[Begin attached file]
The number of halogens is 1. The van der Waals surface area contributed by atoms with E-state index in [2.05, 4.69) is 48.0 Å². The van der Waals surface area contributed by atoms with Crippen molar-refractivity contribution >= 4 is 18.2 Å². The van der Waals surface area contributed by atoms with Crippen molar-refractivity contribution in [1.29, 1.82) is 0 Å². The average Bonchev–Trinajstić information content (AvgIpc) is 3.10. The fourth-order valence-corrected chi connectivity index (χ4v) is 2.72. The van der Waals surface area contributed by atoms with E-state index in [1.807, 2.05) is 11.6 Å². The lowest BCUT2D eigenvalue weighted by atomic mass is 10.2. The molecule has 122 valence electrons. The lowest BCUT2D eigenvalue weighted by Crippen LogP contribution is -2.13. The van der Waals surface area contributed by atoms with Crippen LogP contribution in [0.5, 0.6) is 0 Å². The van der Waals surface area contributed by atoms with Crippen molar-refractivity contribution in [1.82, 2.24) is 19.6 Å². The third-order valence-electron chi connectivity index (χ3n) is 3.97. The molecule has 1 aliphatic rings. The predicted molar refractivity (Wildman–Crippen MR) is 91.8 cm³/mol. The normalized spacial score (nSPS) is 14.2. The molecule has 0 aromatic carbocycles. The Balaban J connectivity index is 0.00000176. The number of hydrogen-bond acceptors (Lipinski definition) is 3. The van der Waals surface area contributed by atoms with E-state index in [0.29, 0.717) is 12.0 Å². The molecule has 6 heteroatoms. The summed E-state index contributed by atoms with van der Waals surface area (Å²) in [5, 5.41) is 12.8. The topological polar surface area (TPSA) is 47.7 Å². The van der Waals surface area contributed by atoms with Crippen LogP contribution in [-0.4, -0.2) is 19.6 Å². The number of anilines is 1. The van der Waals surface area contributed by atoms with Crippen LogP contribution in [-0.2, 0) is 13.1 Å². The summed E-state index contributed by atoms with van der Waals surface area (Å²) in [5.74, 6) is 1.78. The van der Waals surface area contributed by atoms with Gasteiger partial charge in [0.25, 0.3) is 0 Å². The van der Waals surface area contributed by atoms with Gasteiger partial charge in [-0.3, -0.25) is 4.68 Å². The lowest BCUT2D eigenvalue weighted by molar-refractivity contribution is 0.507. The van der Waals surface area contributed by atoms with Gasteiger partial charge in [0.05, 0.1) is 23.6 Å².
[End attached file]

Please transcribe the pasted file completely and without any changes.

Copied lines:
The number of halogens is 1. The van der Waals surface area contributed by atoms with E-state index in [2.05, 4.69) is 48.0 Å². The van der Waals surface area contributed by atoms with Crippen molar-refractivity contribution >= 4 is 18.2 Å². The van der Waals surface area contributed by atoms with Crippen molar-refractivity contribution in [1.29, 1.82) is 0 Å². The average Bonchev–Trinajstić information content (AvgIpc) is 3.10. The fourth-order valence-corrected chi connectivity index (χ4v) is 2.72. The van der Waals surface area contributed by atoms with E-state index in [1.807, 2.05) is 11.6 Å². The lowest BCUT2D eigenvalue weighted by atomic mass is 10.2. The molecule has 122 valence electrons. The lowest BCUT2D eigenvalue weighted by Crippen LogP contribution is -2.13. The van der Waals surface area contributed by atoms with Crippen LogP contribution in [0.5, 0.6) is 0 Å². The van der Waals surface area contributed by atoms with Crippen molar-refractivity contribution in [1.82, 2.24) is 19.6 Å². The third-order valence-electron chi connectivity index (χ3n) is 3.97. The molecule has 1 aliphatic rings. The predicted molar refractivity (Wildman–Crippen MR) is 91.8 cm³/mol. The normalized spacial score (nSPS) is 14.2. The molecule has 0 aromatic carbocycles. The Balaban J connectivity index is 0.00000176. The number of hydrogen-bond acceptors (Lipinski definition) is 3. The van der Waals surface area contributed by atoms with E-state index in [0.29, 0.717) is 12.0 Å². The molecule has 6 heteroatoms. The summed E-state index contributed by atoms with van der Waals surface area (Å²) in [5, 5.41) is 12.8. The topological polar surface area (TPSA) is 47.7 Å². The van der Waals surface area contributed by atoms with Crippen LogP contribution in [-0.4, -0.2) is 19.6 Å². The number of anilines is 1. The van der Waals surface area contributed by atoms with Crippen LogP contribution in [-0.2, 0) is 13.1 Å². The summed E-state index contributed by atoms with van der Waals surface area (Å²) in [5.74, 6) is 1.78. The van der Waals surface area contributed by atoms with Gasteiger partial charge in [0.25, 0.3) is 0 Å². The van der Waals surface area contributed by atoms with Gasteiger partial charge in [-0.3, -0.25) is 4.68 Å². The lowest BCUT2D eigenvalue weighted by molar-refractivity contribution is 0.507. The van der Waals surface area contributed by atoms with Gasteiger partial charge in [0.05, 0.1) is 23.6 Å².